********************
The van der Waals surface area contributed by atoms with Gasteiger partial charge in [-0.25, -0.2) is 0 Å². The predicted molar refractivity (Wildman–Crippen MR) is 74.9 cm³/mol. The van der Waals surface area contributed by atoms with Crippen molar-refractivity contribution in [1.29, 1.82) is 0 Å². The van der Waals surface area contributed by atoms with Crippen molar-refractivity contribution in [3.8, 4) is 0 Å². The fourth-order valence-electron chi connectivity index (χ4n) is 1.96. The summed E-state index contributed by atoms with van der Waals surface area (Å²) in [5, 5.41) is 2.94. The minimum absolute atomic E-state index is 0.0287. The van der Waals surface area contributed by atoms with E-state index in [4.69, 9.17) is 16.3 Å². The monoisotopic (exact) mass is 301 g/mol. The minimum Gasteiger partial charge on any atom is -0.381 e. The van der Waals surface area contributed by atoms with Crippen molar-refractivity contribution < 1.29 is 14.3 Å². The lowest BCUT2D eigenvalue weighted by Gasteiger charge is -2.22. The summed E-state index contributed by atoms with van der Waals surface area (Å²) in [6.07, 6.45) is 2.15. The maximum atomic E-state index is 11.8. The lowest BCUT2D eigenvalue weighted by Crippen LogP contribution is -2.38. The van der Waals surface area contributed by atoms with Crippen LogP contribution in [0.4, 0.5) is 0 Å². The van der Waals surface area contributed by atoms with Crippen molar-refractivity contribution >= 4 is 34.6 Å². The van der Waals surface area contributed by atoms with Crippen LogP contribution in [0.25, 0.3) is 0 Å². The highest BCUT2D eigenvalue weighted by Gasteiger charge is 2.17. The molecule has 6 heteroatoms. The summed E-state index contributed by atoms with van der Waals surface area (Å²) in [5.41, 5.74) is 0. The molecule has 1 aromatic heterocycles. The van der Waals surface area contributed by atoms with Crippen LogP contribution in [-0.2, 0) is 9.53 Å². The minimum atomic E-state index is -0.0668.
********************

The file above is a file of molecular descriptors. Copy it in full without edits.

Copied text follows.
The van der Waals surface area contributed by atoms with Gasteiger partial charge in [-0.25, -0.2) is 0 Å². The predicted molar refractivity (Wildman–Crippen MR) is 74.9 cm³/mol. The van der Waals surface area contributed by atoms with Crippen molar-refractivity contribution in [1.29, 1.82) is 0 Å². The van der Waals surface area contributed by atoms with Crippen molar-refractivity contribution in [3.8, 4) is 0 Å². The fourth-order valence-electron chi connectivity index (χ4n) is 1.96. The summed E-state index contributed by atoms with van der Waals surface area (Å²) in [5, 5.41) is 2.94. The minimum absolute atomic E-state index is 0.0287. The van der Waals surface area contributed by atoms with E-state index in [4.69, 9.17) is 16.3 Å². The monoisotopic (exact) mass is 301 g/mol. The minimum Gasteiger partial charge on any atom is -0.381 e. The van der Waals surface area contributed by atoms with Crippen molar-refractivity contribution < 1.29 is 14.3 Å². The lowest BCUT2D eigenvalue weighted by Gasteiger charge is -2.22. The summed E-state index contributed by atoms with van der Waals surface area (Å²) in [6.07, 6.45) is 2.15. The maximum atomic E-state index is 11.8. The lowest BCUT2D eigenvalue weighted by Crippen LogP contribution is -2.38. The van der Waals surface area contributed by atoms with Crippen LogP contribution in [0.4, 0.5) is 0 Å². The van der Waals surface area contributed by atoms with Crippen molar-refractivity contribution >= 4 is 34.6 Å². The van der Waals surface area contributed by atoms with Crippen LogP contribution in [0.25, 0.3) is 0 Å². The highest BCUT2D eigenvalue weighted by Gasteiger charge is 2.17. The molecule has 6 heteroatoms. The summed E-state index contributed by atoms with van der Waals surface area (Å²) in [5.41, 5.74) is 0. The molecule has 1 aromatic heterocycles. The van der Waals surface area contributed by atoms with Crippen LogP contribution in [-0.2, 0) is 9.53 Å². The minimum atomic E-state index is -0.0668.